What happens if I decline cookies?
If you decline cookies, I will suppress Google Analytics and any future third-party cookies on this site, but please note that the site also uses essential cookies as permitted under the UK's Privacy and Electronic Communications Regulations for purposes such as remembering which items you may have selected or opened as you move from page to page.
To reject ALL cookies and continue to use this site, please amend your browser settings, but if you do, please be aware that some parts of the site will not work as intended.
You are here: home » denial of credit
The prospect of ghost-writing an autobiography for a top executive appeals to journalist Mike Stanhope. He can use the money, and he knows the man’s business background well. What could possibly go wrong?
But Alan Treadwell is a tough taskmaster, imposing tight deadlines and taking a demanding slant on the way his book should be tackled. Soon Mike is wondering if he’s bitten off more than he can chew. He’d like to learn more from Joe, the original writer he’s been recruited to replace, but Joe is nowhere to be found. It doesn’t help when Mike starts finding out things about the great man that he’d rather not know: things, moreover, that someone would prefer to keep quiet.
Meanwhile, Mike’s hard-won relationship with his girlfriend is faltering, and his repeated absences aren’t helping. When he’s drawn to an attractive new woman he starts to question everything about his old life, but he soon realises that changing course could come at a high cost. Before he knows it he’s lunging towards a crisis on all fronts.
“Credit” can mean a lot of things. In Mike’s case, it mostly means credit for the work he’s doing on Alan Treadwell’s autobiography. It Iooks as though he won’t get any; Treadwell wants to keep the glory to himself. It could also be credit for Mike’s attempts to uncover an overlooked conspiracy. Quite separately, however, “credit” can mean access to finance. In the course of Denial of Credit, several characters find their credit has been compromised. The meaning of this teasing term continually vacillates as the story unfolds.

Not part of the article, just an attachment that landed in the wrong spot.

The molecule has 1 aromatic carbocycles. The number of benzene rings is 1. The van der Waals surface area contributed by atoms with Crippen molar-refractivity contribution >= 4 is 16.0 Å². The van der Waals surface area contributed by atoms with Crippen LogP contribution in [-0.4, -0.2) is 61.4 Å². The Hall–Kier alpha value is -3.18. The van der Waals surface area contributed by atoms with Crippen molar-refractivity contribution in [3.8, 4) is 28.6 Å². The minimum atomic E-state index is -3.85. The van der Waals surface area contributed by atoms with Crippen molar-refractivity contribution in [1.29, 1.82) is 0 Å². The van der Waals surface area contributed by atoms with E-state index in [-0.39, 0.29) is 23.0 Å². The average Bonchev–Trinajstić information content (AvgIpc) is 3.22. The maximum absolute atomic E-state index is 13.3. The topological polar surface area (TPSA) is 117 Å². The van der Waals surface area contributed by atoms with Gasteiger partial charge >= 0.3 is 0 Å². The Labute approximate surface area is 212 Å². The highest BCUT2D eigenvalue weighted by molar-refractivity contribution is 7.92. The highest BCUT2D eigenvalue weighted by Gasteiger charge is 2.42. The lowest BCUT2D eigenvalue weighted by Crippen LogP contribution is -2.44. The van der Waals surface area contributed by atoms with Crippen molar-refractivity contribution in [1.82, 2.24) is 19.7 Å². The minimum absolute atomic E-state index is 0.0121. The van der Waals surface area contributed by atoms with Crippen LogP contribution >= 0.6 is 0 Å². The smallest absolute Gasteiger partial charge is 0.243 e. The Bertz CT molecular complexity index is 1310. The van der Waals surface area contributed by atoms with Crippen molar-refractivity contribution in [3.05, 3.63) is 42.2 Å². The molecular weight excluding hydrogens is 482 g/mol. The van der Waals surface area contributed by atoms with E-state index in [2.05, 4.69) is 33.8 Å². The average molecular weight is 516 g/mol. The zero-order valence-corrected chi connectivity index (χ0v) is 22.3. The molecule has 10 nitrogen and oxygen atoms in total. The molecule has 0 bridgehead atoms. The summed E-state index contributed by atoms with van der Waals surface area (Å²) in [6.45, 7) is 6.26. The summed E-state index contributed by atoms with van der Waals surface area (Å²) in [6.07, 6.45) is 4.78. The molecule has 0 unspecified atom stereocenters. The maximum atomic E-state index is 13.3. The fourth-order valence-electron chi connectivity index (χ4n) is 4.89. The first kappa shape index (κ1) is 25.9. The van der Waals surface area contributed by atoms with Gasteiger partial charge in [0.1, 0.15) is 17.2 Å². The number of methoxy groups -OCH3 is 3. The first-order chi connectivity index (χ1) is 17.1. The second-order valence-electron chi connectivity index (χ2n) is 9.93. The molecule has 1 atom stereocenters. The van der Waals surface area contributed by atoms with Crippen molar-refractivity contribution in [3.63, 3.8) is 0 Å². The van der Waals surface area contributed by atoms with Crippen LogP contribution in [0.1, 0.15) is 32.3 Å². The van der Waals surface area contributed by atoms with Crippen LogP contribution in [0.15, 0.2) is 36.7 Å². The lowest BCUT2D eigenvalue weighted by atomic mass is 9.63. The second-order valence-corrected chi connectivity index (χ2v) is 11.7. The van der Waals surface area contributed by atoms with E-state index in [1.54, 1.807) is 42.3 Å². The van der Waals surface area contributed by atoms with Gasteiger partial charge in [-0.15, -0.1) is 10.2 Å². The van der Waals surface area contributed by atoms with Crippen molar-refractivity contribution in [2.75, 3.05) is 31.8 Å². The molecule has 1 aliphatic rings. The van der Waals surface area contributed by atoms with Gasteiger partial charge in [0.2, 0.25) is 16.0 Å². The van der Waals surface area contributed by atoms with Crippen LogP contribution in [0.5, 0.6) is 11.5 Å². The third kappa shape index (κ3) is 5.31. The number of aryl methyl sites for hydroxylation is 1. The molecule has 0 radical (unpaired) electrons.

Insider trading – exploiting privileged knowledge to profit from buying and selling shares – features as a possibility in Denial of Credit. The practice is frowned upon, and in some cases it’s illegal, yet reportedly it is not uncommon in the real world, and people seem to get away with it surprsingly often.
Downbeat journalist Mike Stanhope returns in Denial of Credit for a third foray into the murkier corners of the logistics world. There’s mystery, intrigue and the prospect of an enticing new romance, all told at breakneck pace; but there are also darker overtones this time, and greater moral ambivalence. Mike has to strive hard to retain his integrity and come out unscathed from the challenges he confronts.
Alan Treadwell, the executive at the heart of the story, is a towering figure – brusque in manner, unwilling to suffer fools, and feared as much as he’s admired by former colleagues. Mike develops a cautious respect for him, but has to come to terms with increasingly unpalatable aspects of his life as his book project progresses.
As ever, Denial of Credit features an intricate plot in which apparently unrelated elements interweave in ways that turn out to be satisfyingly interlinked. The stakes are high, and the action builds to an explosive climax as Mike finally understands what he’s stumbled into.
More comment in my blog about this book!
I won't keep your email for other uses*
Please type these digits in reverse order: 4321